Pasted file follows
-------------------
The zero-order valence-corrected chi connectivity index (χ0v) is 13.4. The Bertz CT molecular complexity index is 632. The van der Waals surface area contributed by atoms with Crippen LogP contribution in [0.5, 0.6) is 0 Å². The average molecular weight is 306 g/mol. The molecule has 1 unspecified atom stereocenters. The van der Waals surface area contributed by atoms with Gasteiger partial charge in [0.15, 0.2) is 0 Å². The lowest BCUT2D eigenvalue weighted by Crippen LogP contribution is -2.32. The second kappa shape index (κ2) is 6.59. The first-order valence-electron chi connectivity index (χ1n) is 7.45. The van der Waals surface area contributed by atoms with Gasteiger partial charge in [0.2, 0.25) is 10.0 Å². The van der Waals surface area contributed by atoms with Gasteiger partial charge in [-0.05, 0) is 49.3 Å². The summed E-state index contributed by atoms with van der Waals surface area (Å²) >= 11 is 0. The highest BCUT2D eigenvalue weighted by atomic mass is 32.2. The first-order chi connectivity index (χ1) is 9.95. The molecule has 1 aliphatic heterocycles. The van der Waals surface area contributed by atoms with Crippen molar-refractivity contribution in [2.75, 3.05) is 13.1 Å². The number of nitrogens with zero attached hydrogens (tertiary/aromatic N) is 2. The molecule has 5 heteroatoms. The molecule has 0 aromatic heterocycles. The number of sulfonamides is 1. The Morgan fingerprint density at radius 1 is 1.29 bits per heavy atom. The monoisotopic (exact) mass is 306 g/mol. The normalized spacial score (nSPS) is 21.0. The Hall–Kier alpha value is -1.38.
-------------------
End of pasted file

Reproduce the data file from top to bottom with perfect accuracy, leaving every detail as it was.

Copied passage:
The zero-order valence-corrected chi connectivity index (χ0v) is 13.4. The Bertz CT molecular complexity index is 632. The van der Waals surface area contributed by atoms with Crippen LogP contribution in [0.5, 0.6) is 0 Å². The average molecular weight is 306 g/mol. The molecule has 1 unspecified atom stereocenters. The van der Waals surface area contributed by atoms with Gasteiger partial charge in [0.15, 0.2) is 0 Å². The lowest BCUT2D eigenvalue weighted by Crippen LogP contribution is -2.32. The second kappa shape index (κ2) is 6.59. The first-order valence-electron chi connectivity index (χ1n) is 7.45. The van der Waals surface area contributed by atoms with Gasteiger partial charge in [0.2, 0.25) is 10.0 Å². The van der Waals surface area contributed by atoms with Gasteiger partial charge in [-0.05, 0) is 49.3 Å². The summed E-state index contributed by atoms with van der Waals surface area (Å²) >= 11 is 0. The highest BCUT2D eigenvalue weighted by atomic mass is 32.2. The first-order chi connectivity index (χ1) is 9.95. The molecule has 1 aliphatic heterocycles. The van der Waals surface area contributed by atoms with Crippen molar-refractivity contribution in [2.75, 3.05) is 13.1 Å². The number of nitrogens with zero attached hydrogens (tertiary/aromatic N) is 2. The molecule has 5 heteroatoms. The molecule has 0 aromatic heterocycles. The number of sulfonamides is 1. The Morgan fingerprint density at radius 1 is 1.29 bits per heavy atom. The monoisotopic (exact) mass is 306 g/mol. The normalized spacial score (nSPS) is 21.0. The Hall–Kier alpha value is -1.38.